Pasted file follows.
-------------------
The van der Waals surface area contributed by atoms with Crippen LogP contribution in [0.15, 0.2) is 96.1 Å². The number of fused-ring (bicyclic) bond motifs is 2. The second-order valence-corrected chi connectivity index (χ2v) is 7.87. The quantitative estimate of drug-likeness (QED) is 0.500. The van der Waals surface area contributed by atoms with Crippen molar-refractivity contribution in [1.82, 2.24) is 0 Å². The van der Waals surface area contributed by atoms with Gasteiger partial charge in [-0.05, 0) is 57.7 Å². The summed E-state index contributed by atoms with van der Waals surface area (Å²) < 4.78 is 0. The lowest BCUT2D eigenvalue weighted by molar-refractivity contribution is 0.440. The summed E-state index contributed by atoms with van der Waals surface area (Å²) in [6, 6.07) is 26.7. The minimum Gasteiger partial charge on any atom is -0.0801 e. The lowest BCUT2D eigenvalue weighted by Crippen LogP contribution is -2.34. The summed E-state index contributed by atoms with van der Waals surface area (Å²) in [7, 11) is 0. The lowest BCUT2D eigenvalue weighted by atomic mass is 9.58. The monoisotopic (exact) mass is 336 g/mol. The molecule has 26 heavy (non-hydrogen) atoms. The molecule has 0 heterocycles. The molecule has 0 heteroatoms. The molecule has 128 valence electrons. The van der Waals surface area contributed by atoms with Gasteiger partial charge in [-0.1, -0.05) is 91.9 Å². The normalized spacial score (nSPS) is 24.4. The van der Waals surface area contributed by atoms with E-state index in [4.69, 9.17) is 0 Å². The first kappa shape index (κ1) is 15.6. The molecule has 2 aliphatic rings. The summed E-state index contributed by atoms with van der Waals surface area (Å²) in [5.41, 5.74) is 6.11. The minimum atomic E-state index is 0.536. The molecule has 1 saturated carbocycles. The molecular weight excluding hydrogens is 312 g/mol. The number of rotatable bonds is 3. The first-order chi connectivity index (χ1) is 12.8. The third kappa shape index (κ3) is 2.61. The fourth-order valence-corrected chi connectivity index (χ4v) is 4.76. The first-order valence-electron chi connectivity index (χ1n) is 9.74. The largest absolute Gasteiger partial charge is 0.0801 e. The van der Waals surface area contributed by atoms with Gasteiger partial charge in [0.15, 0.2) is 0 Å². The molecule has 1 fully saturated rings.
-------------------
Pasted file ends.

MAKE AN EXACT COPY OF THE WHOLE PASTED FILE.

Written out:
The van der Waals surface area contributed by atoms with Crippen LogP contribution in [0.15, 0.2) is 96.1 Å². The number of fused-ring (bicyclic) bond motifs is 2. The second-order valence-corrected chi connectivity index (χ2v) is 7.87. The quantitative estimate of drug-likeness (QED) is 0.500. The van der Waals surface area contributed by atoms with Crippen molar-refractivity contribution in [1.82, 2.24) is 0 Å². The van der Waals surface area contributed by atoms with Gasteiger partial charge in [-0.05, 0) is 57.7 Å². The summed E-state index contributed by atoms with van der Waals surface area (Å²) < 4.78 is 0. The lowest BCUT2D eigenvalue weighted by molar-refractivity contribution is 0.440. The summed E-state index contributed by atoms with van der Waals surface area (Å²) in [6, 6.07) is 26.7. The minimum Gasteiger partial charge on any atom is -0.0801 e. The lowest BCUT2D eigenvalue weighted by Crippen LogP contribution is -2.34. The summed E-state index contributed by atoms with van der Waals surface area (Å²) in [7, 11) is 0. The lowest BCUT2D eigenvalue weighted by atomic mass is 9.58. The monoisotopic (exact) mass is 336 g/mol. The molecule has 26 heavy (non-hydrogen) atoms. The molecule has 0 heterocycles. The molecule has 0 heteroatoms. The molecule has 128 valence electrons. The van der Waals surface area contributed by atoms with Gasteiger partial charge in [-0.1, -0.05) is 91.9 Å². The normalized spacial score (nSPS) is 24.4. The van der Waals surface area contributed by atoms with E-state index in [4.69, 9.17) is 0 Å². The first kappa shape index (κ1) is 15.6. The molecule has 2 aliphatic rings. The summed E-state index contributed by atoms with van der Waals surface area (Å²) in [5.41, 5.74) is 6.11. The minimum atomic E-state index is 0.536. The molecule has 1 saturated carbocycles. The molecular weight excluding hydrogens is 312 g/mol. The number of rotatable bonds is 3. The first-order chi connectivity index (χ1) is 12.8. The third kappa shape index (κ3) is 2.61. The fourth-order valence-corrected chi connectivity index (χ4v) is 4.76. The first-order valence-electron chi connectivity index (χ1n) is 9.74. The largest absolute Gasteiger partial charge is 0.0801 e. The van der Waals surface area contributed by atoms with Gasteiger partial charge in [0.15, 0.2) is 0 Å². The molecule has 1 fully saturated rings.